Register Custom Device Actions

Your device may have special abilities not covered by the current set of traits. For example, there isn't a "dance" or a "blink my light" trait...yet. That's ok, you can define your own custom device Actions. A custom device Action specifies the command that is sent to your device to trigger its special ability.

To define a custom device Action, you need four pieces of information:

  1. A pattern to try to match against the user query
  2. A Custom Device Action to associate with a matched query
  3. Text that is spoken back to the user if the device supports the action
  4. A command name that is sent back to the device, along with any parameters

You create the custom device Action by putting this information into an Action package. Action packages define the format for the Google Assistant responses. Unlike the Actions SDK, custom device Actions are fulfilled locally; you do not specify an endpoint to process requests and provide responses. Custom device Actions are not conversational in nature.

Create an Action Package

Create a file (e.g., actions.json) that defines a test command - blinking an LED. You can use the example below. Copy it from the sample code you downloaded in an earlier step:

cd assistant-sdk-python/google-assistant-sdk/googlesamples/assistant/grpc/
cp ~/assistant-sdk-python/google-assistant-sdk/actions.json .
    "manifest": {
        "displayName": "Blinky light",
        "invocationName": "Blinky light",
        "category": "PRODUCTIVITY"
    "actions": [
            "name": "com.example.actions.BlinkLight",
            "availability": {
                "deviceClasses": [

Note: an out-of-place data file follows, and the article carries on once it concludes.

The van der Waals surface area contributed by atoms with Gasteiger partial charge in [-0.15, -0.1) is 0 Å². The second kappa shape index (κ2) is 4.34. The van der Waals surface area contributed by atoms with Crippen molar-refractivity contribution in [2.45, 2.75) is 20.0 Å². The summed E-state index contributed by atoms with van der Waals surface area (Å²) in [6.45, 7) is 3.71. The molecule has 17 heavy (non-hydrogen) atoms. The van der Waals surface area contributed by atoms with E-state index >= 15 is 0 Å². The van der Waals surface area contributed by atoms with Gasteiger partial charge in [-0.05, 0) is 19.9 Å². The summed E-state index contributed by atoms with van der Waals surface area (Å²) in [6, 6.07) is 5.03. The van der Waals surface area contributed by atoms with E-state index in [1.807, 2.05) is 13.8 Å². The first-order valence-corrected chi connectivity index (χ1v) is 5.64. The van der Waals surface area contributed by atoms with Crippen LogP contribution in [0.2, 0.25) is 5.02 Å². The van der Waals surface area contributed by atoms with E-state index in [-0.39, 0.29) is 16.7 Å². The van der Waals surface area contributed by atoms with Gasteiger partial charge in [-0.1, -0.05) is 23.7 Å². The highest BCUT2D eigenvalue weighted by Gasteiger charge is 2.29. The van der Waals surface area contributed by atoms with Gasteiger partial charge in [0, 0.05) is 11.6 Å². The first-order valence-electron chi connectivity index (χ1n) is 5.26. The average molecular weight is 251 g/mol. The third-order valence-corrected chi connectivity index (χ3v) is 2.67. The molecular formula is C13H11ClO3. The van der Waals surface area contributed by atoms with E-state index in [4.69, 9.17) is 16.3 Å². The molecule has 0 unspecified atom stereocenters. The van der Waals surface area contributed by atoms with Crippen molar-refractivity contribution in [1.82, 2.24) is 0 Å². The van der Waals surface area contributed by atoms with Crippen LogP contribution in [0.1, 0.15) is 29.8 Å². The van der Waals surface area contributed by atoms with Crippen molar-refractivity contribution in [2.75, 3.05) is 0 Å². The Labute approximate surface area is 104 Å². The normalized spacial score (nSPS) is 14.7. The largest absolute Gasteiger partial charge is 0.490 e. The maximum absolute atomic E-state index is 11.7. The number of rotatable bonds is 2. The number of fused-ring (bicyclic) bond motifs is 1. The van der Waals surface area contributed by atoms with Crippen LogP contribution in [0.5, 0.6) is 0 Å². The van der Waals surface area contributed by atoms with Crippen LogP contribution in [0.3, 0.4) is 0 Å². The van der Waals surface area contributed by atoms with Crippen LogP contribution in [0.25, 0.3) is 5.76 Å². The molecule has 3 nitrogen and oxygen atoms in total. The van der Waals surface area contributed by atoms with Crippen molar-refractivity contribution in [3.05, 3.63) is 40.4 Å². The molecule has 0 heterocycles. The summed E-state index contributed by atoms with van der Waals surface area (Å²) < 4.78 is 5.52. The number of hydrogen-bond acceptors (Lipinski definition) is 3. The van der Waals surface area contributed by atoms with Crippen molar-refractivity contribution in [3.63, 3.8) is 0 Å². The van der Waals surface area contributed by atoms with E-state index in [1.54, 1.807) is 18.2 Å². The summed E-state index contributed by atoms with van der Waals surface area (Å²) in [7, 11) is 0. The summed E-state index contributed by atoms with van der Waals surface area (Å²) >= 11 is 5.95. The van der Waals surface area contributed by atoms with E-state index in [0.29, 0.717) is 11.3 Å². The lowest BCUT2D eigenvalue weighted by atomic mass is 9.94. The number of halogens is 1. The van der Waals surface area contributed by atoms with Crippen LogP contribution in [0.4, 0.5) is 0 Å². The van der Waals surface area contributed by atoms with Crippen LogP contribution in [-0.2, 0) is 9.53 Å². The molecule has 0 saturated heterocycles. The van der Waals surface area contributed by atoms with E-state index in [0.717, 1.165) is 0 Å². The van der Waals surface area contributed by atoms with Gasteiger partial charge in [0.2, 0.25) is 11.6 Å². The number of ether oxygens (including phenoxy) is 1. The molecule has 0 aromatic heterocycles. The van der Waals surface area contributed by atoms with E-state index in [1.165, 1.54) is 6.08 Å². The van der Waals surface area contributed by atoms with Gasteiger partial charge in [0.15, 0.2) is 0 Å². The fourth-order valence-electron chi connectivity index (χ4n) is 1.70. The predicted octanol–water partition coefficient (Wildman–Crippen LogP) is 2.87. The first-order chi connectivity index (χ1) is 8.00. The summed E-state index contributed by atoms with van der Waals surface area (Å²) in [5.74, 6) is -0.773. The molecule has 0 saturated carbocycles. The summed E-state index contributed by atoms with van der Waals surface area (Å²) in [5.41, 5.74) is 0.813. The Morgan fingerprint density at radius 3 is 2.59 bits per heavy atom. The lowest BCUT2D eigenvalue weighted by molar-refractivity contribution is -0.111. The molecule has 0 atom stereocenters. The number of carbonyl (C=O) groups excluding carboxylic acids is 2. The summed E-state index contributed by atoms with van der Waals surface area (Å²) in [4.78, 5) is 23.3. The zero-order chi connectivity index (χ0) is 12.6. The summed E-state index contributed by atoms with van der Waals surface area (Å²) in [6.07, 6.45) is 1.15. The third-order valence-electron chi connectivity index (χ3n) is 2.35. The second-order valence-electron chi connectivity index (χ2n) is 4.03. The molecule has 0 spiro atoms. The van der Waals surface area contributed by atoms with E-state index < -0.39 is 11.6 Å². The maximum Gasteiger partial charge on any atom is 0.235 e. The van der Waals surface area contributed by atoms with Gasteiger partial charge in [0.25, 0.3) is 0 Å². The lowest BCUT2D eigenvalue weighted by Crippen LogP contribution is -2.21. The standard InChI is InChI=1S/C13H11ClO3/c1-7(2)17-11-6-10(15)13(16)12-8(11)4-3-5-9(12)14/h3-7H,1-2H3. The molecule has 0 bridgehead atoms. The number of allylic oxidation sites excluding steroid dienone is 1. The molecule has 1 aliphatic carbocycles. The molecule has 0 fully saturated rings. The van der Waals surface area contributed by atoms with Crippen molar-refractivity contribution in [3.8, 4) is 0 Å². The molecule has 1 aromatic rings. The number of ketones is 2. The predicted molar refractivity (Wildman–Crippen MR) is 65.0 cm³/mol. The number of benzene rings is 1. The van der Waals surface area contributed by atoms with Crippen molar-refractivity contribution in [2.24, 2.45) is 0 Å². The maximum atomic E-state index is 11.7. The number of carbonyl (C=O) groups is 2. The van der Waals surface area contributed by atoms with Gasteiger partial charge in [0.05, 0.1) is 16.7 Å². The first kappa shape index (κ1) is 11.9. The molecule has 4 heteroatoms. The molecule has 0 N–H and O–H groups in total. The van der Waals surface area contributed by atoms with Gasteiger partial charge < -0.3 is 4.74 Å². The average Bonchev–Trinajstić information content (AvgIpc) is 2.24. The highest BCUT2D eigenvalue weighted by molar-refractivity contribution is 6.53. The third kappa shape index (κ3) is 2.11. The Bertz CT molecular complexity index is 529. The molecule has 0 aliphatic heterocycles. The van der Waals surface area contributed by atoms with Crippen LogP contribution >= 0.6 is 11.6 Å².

"assistantSdkDevice": {}
            "intent": {
                "name": "com.example.intents.BlinkLight",
                "parameters": [
                        "name": "number",
                        "type": "SchemaOrg_Number"
                        "name": "speed",
                        "type": "Speed"
                "trigger": {
                    "queryPatterns": [
                        "blink ($Speed:speed)? $SchemaOrg_Number:number times",
                        "blink $SchemaOrg_Number:number times ($Speed:speed)?"
            "fulfillment": {
                "staticFulfillment": {
                    "templatedResponse": {
                        "items": [
                                "simpleResponse": {
                                    "textToSpeech": "Blinking $number times"
                                "deviceExecution": {
                                    "command": "com.example.commands.BlinkLight",
                                    "params": {
                                        "speed": "$speed",
                                        "number": "$number"
    "types": [
            "name": "$Speed",
            "entities": [
                    "key": "SLOWLY",
                    "synonyms": [
                    "key": "NORMALLY",
                    "synonyms": [
                    "key": "QUICKLY",
                    "synonyms": [

This example uses the following information to define the Custom Device Action:

  1. A pattern to try to match against the user query (blink N times)
  2. The Custom Device Action to associate with a matched query (com.example.actions.BlinkLight) for organizational purposes
  3. Text that is spoken back to the user if the device supports the action (Blinking N times)
  4. A command name (com.example.commands.BlinkLight) that is sent back to the device, along with any parameters (a number and possibly a description of the speed)